The roster of artists and producers she's worked with since is impressive. Chase and Status, Shy FX, Netsky, bass scene godfather Dave Jones' Phuturistix/Zed Bias/Maddslinky axis, Goldie and many more. Plus, she found the time to appear in a couple of films, a Shameless Christmas TV special and spent four years as the voice of Saturday mornings at Radio 1Xtra. So, is she famous? Do people hassle her in the street?
"No, no, I think it’s all in context," she demurs. "It’s usually in the most embarrassing places. Like you go for a bikini wax and you’ve got your leg up and someone goes 'Do you sing?” and you’re kind of like [laughs] 'Err, yeah, I do'. Other than that I get noticed in drum 'n' bass clubs and in music clubs but I don’t really get recognised that much walking down the street."
Even though she's an in-demand and obviously enthusiastic product of the DnB scene she says that she has sometimes struggled with being pigeonholed by the genre. Many a request to basically reprise the distinctive vocal stylings of her own 2006 minor classic "In Love" has had to be turned down in the interest of quality control.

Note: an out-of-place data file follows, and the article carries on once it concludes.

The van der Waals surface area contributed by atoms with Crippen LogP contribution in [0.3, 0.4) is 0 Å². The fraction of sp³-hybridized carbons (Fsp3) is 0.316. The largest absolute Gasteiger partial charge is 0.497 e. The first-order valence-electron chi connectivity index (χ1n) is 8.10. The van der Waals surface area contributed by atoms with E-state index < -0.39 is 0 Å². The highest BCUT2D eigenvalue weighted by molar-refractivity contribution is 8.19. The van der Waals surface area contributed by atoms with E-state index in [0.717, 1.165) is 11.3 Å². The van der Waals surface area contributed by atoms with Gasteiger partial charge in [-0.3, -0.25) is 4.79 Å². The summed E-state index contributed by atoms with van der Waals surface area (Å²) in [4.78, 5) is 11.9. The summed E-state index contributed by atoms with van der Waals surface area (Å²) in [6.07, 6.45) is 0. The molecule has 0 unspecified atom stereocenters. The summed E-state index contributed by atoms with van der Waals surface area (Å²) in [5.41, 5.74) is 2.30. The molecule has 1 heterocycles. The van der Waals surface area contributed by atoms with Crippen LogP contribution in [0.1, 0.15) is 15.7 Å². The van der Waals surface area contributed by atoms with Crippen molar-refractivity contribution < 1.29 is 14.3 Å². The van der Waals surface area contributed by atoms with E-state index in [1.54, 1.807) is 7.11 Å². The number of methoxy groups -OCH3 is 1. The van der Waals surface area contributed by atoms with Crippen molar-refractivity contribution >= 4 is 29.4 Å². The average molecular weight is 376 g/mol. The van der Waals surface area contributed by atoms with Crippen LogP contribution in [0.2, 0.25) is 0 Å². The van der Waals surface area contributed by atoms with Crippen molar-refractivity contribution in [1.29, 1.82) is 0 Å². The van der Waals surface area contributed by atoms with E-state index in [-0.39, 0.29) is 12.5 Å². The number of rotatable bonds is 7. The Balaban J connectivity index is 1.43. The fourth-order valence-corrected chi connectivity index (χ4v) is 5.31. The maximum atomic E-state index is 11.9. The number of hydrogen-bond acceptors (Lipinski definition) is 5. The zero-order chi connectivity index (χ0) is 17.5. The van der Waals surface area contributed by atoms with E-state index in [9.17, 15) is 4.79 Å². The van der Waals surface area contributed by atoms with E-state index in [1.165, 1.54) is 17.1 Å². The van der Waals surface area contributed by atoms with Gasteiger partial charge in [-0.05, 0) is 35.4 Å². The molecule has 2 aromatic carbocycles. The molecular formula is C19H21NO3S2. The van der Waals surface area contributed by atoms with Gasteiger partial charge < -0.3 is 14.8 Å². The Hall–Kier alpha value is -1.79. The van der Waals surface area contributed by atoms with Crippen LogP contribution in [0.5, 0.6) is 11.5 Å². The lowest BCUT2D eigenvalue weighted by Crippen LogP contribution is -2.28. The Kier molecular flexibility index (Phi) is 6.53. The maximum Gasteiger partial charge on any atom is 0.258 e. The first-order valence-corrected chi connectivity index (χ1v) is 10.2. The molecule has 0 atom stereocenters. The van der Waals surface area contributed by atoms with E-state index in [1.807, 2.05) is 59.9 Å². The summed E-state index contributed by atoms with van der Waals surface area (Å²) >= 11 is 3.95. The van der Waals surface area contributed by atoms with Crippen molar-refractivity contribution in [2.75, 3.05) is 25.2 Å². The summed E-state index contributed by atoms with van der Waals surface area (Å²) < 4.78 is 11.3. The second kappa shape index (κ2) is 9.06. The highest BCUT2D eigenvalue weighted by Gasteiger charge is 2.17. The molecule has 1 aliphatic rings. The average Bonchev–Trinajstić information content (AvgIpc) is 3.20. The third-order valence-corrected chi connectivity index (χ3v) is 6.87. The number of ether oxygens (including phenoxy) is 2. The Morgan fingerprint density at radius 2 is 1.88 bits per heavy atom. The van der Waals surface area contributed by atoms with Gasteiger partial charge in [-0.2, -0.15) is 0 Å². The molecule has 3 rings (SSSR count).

In reality, there has always been a fairly wide range to her oeuvre. Last year, for instance, she was still rocking out on tracks like "Hurt Less" with the genre-mashing Qemists. More recently, she revived Caron Wheeler's original role on Zed Bias' funky cover version of Soul II Soul classic "Fairplay". Back in February she cut the dubstep/breaks hybrid "Flood of Emotion" with D1.
The latter tune, still getting a good deal of play on urban radio, exemplifies her appeal; a seemingly simple song that sounds just so utterly heartfelt. Could it be possible that such a switched on, sussed out individual could really fit the unlucky-in-love soulstress stereotype?
"I’ve been out with a lot of bastards, basically," she states, almost matter-of-factly. "And I don’t really mind them because they always make me write such really great songs afterwards. I think that Flood of Emotions was just, you know; when someone’s done you wrong and you’re still really in love with them but you know that they’re an absolute cunt and but even knowing that doesn’t change the way you feel inside... It’s like asking for the world to just give you an epic twist, to just get rid of it, you need a flood of emotions to drown the feeling that you've got."